of Groouvlllo, presents a very inter
esting article concerning James Law
rence Alexander, who is a native of
Oconee, and who is pleasantly known
by many of our people. Mr. Alexan
der was horn In the upper portion of
Oconee, but has resided lu other sec
lions of tho South for many yoars,
luiving gone tb Greenville a few years
ago to make his permanent homo.
The News article follows:
J. Ii. Alexander.
Walhalla and Oconee county wore
too small for James Lawrence Alex
ander, who was boru there April 29,
1SC9, and since that time he has
conducted hotels In'some of. tho larg
est and livest cities, both North and
South, making hundreds of friends
and forming an acquaintance among
traveling men aud tourists which
virtually belis the globe.
Mr. Alexander was born on a farm
in Oconee county, and his love of
people - probably stronger among
rural folk than their city-dwelling
brothers-has grown Instead of di
minished with the passing of tho
years. After attending the various
schools about his home, young Alex
ander was sent to Judson College at
Henderson ville, hut completed his
collegiate courso at Adger College,
which then was a nourishing insti
tution at Walhalla.
In tlie spring of ? S S 7, after finish
ing school, young Alexander went to
Asheville and was employed in tho
steward's department of tho Battery
Park Hotel, which became one of tho
best known resorts of Dixieland.
While he* left there to engage in tho
hotel business for himself, ho return
ed on several occasions, and in all
was connected with this hotel for a
period of 22 years. Mr. Alexander's
connection with the hotel dates back
before the institution was opened for
visitors, as lt was scarcely completed
when ho first began working there.
He also operated tho Toxaway Hotel
at the famous Lako Toxaway In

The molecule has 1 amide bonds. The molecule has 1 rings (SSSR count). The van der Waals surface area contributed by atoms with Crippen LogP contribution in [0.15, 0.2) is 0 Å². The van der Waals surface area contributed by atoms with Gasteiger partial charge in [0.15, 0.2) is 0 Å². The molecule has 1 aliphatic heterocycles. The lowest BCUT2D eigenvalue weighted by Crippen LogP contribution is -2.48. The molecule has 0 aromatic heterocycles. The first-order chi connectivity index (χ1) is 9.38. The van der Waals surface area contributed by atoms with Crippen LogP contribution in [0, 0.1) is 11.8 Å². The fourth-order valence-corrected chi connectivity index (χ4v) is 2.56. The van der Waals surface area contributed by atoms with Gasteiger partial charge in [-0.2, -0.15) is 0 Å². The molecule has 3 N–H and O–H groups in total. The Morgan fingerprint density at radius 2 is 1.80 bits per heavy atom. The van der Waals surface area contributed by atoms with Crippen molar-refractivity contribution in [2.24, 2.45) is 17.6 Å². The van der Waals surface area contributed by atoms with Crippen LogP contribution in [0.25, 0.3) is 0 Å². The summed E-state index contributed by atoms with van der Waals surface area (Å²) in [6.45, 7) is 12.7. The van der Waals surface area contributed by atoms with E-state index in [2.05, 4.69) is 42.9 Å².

Wertern North Carolina. During that
time tho fame of Lako Toxaway and
its hotels spread far and wide, anil
visitors came there from all parts
of the United States. In 1907 Mr.
Alexander left Toxaway to return to
Asheville, where he leased the Bat
tery Park Hotel a's an .nll-the-year
While operating tho Battery Park
Hotel Mr. Alexander entertained Jo
sephus Daniels, former secretary of
the Navy, and William Jennings
Bryan, tho famous .Nebraska orator,
The occasion was a game dinner, thc
various articles being collected very
largely from the lulls and mountains
ol' Western North Carolina.The game
features of tho dinner consisted ol
oysters, boiled venison, quail or
toast, wild turkey and black bear
The black bears wore captured on
Balsam mountain and were consid
ered to be ono of the greatest deli
cacies on tho menu. Tho wild tur
keys from Western North Caroline
also won a place In tho hearts ol
those privileged to partake of th ll
rare dish, and thc distinguished vis
?tors and others present never forgo
tiio bounteous game repast, gatherec
largely from the hills about Ashe
Previous to the entrance of Amer
ica into tho World War, a struggh
in which several of his sons respond
ed to tho call for men. Mr. Alexan
der conducted" the Washington Hote
In St. Louis. For a time after leav
ing St. Louis he was in Virginia
coming to Greenville in 1919 to con
duct Hie Ottarny Hotel.
In December of last year, who
tho South Carolina Hotel Keekers
Association was reorganized, Mr. A
exander was chosen president. H
had previously served as presider
pf the Asheville Hotel Keepers, Ai
sociation, a position which fitted hil
for the honor bestowed by tho Soul
Carolina hotel men.
During his residence in North Cai
ollna ho was a member of the sta
of Locke Craig, then Governor of tb
Old North Stale. Boing a colonel o
Governor Craig's staff ho acquired
t'tlo by which many traveling mc
and others know him to-day.